The end of AIDS?
September is traditionally the month of AIDS walks within North America. For a reason completely unbeknownst to me (World AIDS Day is in December, but perhaps this time of year is far too cold for AIDS walking in the Northern hemisphere), the AIDS czars of yore decided that early Fall would mark the annual era of fundraising for HIV prevention, treatment, and care. And so for decades, concerned North American citizens would flock to their local parks on a sunny weekend day, handing pledges over to local and international AIDS organisations and showing support by marching for miles in red t-shirts and shiny red ribbons.
I have participated in such walks for seven years now, and throughout my university career in BC spent four consecutive Septembers raising money and lacing up my shoes for Vancouver’s annual event. AIDS Walks would prompt Stanley Park to be happily filled with representatives from the city’s gay, lesbian, Aboriginal, and medical population, as well as those otherwise generally concerned or involved; and while the park would not be overwhelmed with walkers, the atmosphere was certainly a-buzz with excitement, not to mention lots and lots of donated money.
There was a sense of jubilation surrounding these walks: despite the epidemic’s horrific figures, the Walk provided a feeling of hope, stemmed in most part by the large number of people coming together who cared about the issue and who were committed to making a difference. Red booths, balloons, and crimson-clad singers helped to make the day brighter and more festive, and downtown Vancouver was momentarily hit with an overwhelming sense of community.
But as I stepped into the park on a beautiful sunny Sunday this year, the atmosphere was markedly different, markedly more depressed and depleted. Far fewer people walked through the welcoming red-ribbon gate; even fewer were scattered around the main stage, listening to no acts and wandering between a handful of AIDS organisations’ booths, most of which oddly included health and wellness groups, few of which represented any AIDS organisations, and certainly none that focused their work outside of North America: the most prominent booths were that of the Compassion Club, a medical marijuana society, and a very large massage booth. I had been away from Vancouver for a year, missed one AIDS Walk. What happened? The energy was low, the feeling lethargic yet also hurried: everyone seemed to just want to get the walk over with, and be on with their lives. In short, people were just so over AIDS.
Over the last several years I’ve often wondered how much longer the movement could hold up. How many more times can we ask people to donate money to the same cause, and especially one without a definite end, one who’s end is, in fact, largely indefinite? There is no cure for AIDS, and while recently reports tell of increased treatment and decline death rates, there is certainly no end in site. All the more reason for our funding and interest in AIDS to stay strong and steady; but paradoxically, harmfully, also all the more reason why people are becoming fatigued with AIDS fundraisers and talks.
In an age of hyper-stimulation within the Western world, we need something to keep our attention; and unfortunately the same sad—and very true—sob stories about orphans in Africa just don’t seem to be cutting it. People who are only mildly interested in HIV are getting tired of hearing about it; and those who have worked in fighting the epidemic for decades are understandably fatigued, fighting against an unbelievably strong virus and a tireless epidemic.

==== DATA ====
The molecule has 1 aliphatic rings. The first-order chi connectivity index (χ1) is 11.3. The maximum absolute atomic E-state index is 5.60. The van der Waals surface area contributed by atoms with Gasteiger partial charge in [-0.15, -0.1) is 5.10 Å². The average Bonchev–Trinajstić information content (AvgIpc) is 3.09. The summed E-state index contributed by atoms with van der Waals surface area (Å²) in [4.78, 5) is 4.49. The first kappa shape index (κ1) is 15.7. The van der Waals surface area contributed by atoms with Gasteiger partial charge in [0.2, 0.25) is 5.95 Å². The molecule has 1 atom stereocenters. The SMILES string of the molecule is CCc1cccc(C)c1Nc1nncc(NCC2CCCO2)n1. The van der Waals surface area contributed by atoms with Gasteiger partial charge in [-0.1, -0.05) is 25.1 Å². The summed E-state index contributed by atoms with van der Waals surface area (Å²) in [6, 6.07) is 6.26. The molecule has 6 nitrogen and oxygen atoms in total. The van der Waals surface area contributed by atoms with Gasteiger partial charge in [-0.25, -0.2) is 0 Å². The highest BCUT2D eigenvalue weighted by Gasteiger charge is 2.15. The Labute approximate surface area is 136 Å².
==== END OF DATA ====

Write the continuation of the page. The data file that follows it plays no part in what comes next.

AIDS has also become shrouded by other pressing issues. The new hot topics of climate change and the recession are apocalyptic in nature and threaten more than just a percentage of the global population, and more than just a population far away from those of us in North America. Despite decades of marketing campaigns attempting to convince us otherwise, HIV is still seen as largely an “African problem;” with the economy and the environment, conversely, we understand our lives and livelihoods as directly under threat, and even feel some responsibility for such wreckage, making it hard to look away.
Our fatigue and disinterest is understandable on a certain level; and unforgivable on another. While celebrity support moves from AIDS to climate change, and media attention shifts from health to economy, it makes sense for our interest to shift too. But the waning fads of humanitarian and environmental campaigns impacts more than just what we talk about over dinner: it impacts the lives of millions, and specifically the funding for the testing, treatment and prevention of HIV for most of those who need it most in the world. Many of our greatest government programmes and non-profits that deal with HIV are currently facing a funding shortfall, and our disinterest contributes to such shortages. Much of the luxury of living in North America is that we are lucky enough to be removed from much of the burden of so-called “Third World diseases;” but in being so removed from those most affected, we are also removed from our collective responsibility to help care for those in need and to recognize how our attention affects their treatment and support. For much of the history of the epidemic, AIDS was branded and marketed effectively, drawing our collective attention; now as the marketing wanes and flashy commercials and star-studded concerts choose climate over a virus, so do our dollars, leaving millions at the peril of our easily diverted attention.
Watching this trend has made me think about the global system of dependence on foreign aid; and of our responsibility, as a rich nation, within such a system. Will decades of work, finally producing results, be turned back due to our short attention span and our need for ever-novel stimulation?